Kathryn Robb, executive director of CHILD USAdvocacy, describes how the COVID-19 pandemic uniquely endangers children who are being sexually abused by people close to them. Robb describes ways in which teachers, coaches, and other adult figures in children’s lives must do to ensure the safety of children in this time when schools and other safe spaces are shut down.
Kathryn Robb, executive director of CHILD USAdvocacy, comments on a public-health crisis that is getting relatively less attention right now: the scourge of child sex abuse. To address this crisis, Robb calls for greater public awareness, stronger laws protecting children, and legislative action
Marci A. Hamilton, professor at the University of Pennsylvania and CEO of CHILD USA, describes two stories that show the persistent barriers to justice for child sex abuse victims, despite significant progress recently. First, Hamilton relates the story of Corey Feldman, who will finally get to tell his story of abuse in the premiere of My Truth: The Rape of Two Coreys on March 9, 2020, which will air at 11pm EST in a one-time, online showing globally. Second, Hamilton describes how Patty Fortney and her sisters are pursuing justice against the diocese of Harrisburg, Pennsylvania.
Marci A. Hamilton, professor at the University of Pennsylvania and CEO of CHILD USA, reviews the 2019 victories of victims of child sex abuse and assault and describes what needs to happen in 2020 to further secure justice for them.
Marci A. Hamilton, professor at the University of Pennsylvania and CEO of CHILD USA, explains why 2019 has been such an historic year for child sex abuse victims. Hamilton points out that children will not thrive in a society where individuals and institutions can ignore child sex abuse without consequence, so we must focus on protecting children and holding perpetrators and institutions accountable.
Marci A. Hamilton, professor at the University of Pennsylvania and CEO of CHILD USA, explains why statute of limitations (SOL) reform for sex abuse and assault victims is necessary not only for children, but also for college students. Hamilton describes the nationwide epidemic of sexual abuse on college and university campuses and argues that SOL reform is the best way to ensure these victims have access to justice.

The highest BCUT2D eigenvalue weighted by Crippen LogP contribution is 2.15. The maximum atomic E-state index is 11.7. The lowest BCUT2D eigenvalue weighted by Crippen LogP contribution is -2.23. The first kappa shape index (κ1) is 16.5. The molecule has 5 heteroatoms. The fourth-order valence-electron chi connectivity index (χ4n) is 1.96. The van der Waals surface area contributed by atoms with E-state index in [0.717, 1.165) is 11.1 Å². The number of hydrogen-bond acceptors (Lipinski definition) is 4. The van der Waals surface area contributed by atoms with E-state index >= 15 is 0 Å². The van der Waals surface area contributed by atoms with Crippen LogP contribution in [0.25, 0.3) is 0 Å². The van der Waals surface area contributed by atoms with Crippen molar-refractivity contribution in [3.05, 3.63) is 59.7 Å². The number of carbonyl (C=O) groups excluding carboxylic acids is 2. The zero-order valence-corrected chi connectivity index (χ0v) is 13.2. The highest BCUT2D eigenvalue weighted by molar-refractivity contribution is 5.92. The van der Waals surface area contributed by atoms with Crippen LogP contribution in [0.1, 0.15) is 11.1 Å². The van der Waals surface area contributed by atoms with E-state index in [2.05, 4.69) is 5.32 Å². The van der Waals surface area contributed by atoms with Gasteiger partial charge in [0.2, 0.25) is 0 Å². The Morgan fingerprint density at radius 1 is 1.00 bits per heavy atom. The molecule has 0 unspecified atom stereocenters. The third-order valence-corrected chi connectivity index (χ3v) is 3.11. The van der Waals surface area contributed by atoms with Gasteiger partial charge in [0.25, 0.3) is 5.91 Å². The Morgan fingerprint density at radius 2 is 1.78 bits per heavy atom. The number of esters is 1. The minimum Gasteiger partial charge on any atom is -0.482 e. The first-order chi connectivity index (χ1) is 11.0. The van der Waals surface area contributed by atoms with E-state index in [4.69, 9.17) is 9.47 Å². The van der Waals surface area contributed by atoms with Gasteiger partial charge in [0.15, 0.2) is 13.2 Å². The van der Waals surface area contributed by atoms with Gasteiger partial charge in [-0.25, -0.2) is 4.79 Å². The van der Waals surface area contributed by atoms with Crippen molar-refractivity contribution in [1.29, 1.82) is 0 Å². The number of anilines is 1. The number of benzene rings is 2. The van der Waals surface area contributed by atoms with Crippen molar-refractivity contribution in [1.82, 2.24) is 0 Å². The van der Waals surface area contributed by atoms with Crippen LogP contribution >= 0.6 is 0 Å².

Marci A. Hamilton, professor at the University of Pennsylvania and CEO of CHILD USA, calls for an end to legislative exemptions to mandatory childhood vaccinations, except those that are absolutely necessary. Hamilton explains why these exemptions undermine the public good and endanger children.
Marci A. Hamilton, professor at the University of Pennsylvania and CEO of CHILD USA, describes the statute of limitations reform in New York that will give victims of child sex abuse a window of one year to file civil lawsuits against their abusers. Hamilton explains why this is an important—but not nearly sufficient—victory for child sex abuse victims and describes the three major changes we as a society need to implement to meaningfully address the scourge of child sex abuse.
Marci A. Hamilton, professor at the University of Pennsylvania and CEO of CHILD USA, comments on Jeffrey Epstein and the circumstances and people who allowed him to endanger children for so long. Hamilton describes the ways in which our culture enables men like him to abuse children and get away with it for as long as they do.
Marci A. Hamilton, professor at the University of Pennsylvania and CEO of CHILD USA, describes a recent development in the movement for reforming statutes of limitations for victims of sexual assault. As Hamilton explains, New Jersey Governor Phil Murphy signed into law a bill that applies not only to children, but also to victims who were sexually assaulted as adults.
Marci A. Hamilton, professor at the University of Pennsylvania and CEO of CHILD USA, explains why the modest steps taken by Pope Francis ostensibly to address the child sex abuse problem in the Church are not enough to effect meaningful change. Hamilton points out that the United States has also failed to act, with the notable exception of Representative Bobby Scott (D-VA), who proposed that the Child Abuse Prevention and Treatment Act (CAPTA) re-appropriation include a requirement that the states examine their laws related to institution-based sex abuse.